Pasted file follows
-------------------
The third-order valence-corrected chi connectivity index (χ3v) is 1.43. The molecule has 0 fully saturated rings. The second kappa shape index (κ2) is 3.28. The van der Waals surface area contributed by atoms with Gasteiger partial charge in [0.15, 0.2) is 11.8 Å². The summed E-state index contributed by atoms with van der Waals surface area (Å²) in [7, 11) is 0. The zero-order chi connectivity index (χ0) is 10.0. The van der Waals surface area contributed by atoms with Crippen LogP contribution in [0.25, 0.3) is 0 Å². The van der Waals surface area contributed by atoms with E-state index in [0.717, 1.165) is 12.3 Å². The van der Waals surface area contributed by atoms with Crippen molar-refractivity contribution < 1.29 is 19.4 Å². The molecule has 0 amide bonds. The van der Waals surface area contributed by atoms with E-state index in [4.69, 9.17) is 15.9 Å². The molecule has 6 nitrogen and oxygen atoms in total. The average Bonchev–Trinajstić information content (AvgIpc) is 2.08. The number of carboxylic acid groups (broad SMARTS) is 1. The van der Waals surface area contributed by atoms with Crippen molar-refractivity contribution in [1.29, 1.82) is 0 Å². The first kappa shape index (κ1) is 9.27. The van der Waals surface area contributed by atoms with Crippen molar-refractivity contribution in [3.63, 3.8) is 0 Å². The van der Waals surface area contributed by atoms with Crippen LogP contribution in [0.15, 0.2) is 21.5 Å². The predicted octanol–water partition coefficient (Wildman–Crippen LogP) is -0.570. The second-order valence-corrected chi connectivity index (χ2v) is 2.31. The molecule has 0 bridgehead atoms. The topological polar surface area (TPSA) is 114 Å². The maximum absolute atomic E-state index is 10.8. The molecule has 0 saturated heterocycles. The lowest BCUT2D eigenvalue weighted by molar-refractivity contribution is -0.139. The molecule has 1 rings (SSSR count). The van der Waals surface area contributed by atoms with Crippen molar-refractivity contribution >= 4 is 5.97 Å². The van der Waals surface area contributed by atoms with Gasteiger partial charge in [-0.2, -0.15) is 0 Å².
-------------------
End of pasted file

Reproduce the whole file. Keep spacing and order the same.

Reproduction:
The third-order valence-corrected chi connectivity index (χ3v) is 1.43. The molecule has 0 fully saturated rings. The second kappa shape index (κ2) is 3.28. The van der Waals surface area contributed by atoms with Gasteiger partial charge in [0.15, 0.2) is 11.8 Å². The summed E-state index contributed by atoms with van der Waals surface area (Å²) in [7, 11) is 0. The zero-order chi connectivity index (χ0) is 10.0. The van der Waals surface area contributed by atoms with Crippen LogP contribution in [0.25, 0.3) is 0 Å². The van der Waals surface area contributed by atoms with E-state index in [0.717, 1.165) is 12.3 Å². The van der Waals surface area contributed by atoms with Crippen molar-refractivity contribution < 1.29 is 19.4 Å². The molecule has 0 amide bonds. The van der Waals surface area contributed by atoms with E-state index in [4.69, 9.17) is 15.9 Å². The molecule has 6 nitrogen and oxygen atoms in total. The average Bonchev–Trinajstić information content (AvgIpc) is 2.08. The number of carboxylic acid groups (broad SMARTS) is 1. The van der Waals surface area contributed by atoms with Crippen molar-refractivity contribution in [1.29, 1.82) is 0 Å². The first kappa shape index (κ1) is 9.27. The van der Waals surface area contributed by atoms with Crippen molar-refractivity contribution in [3.63, 3.8) is 0 Å². The van der Waals surface area contributed by atoms with Crippen LogP contribution in [0.15, 0.2) is 21.5 Å². The predicted octanol–water partition coefficient (Wildman–Crippen LogP) is -0.570. The second-order valence-corrected chi connectivity index (χ2v) is 2.31. The molecule has 0 bridgehead atoms. The topological polar surface area (TPSA) is 114 Å². The maximum absolute atomic E-state index is 10.8. The molecule has 0 saturated heterocycles. The lowest BCUT2D eigenvalue weighted by molar-refractivity contribution is -0.139. The molecule has 1 rings (SSSR count). The van der Waals surface area contributed by atoms with Crippen molar-refractivity contribution >= 4 is 5.97 Å². The van der Waals surface area contributed by atoms with Gasteiger partial charge in [-0.2, -0.15) is 0 Å².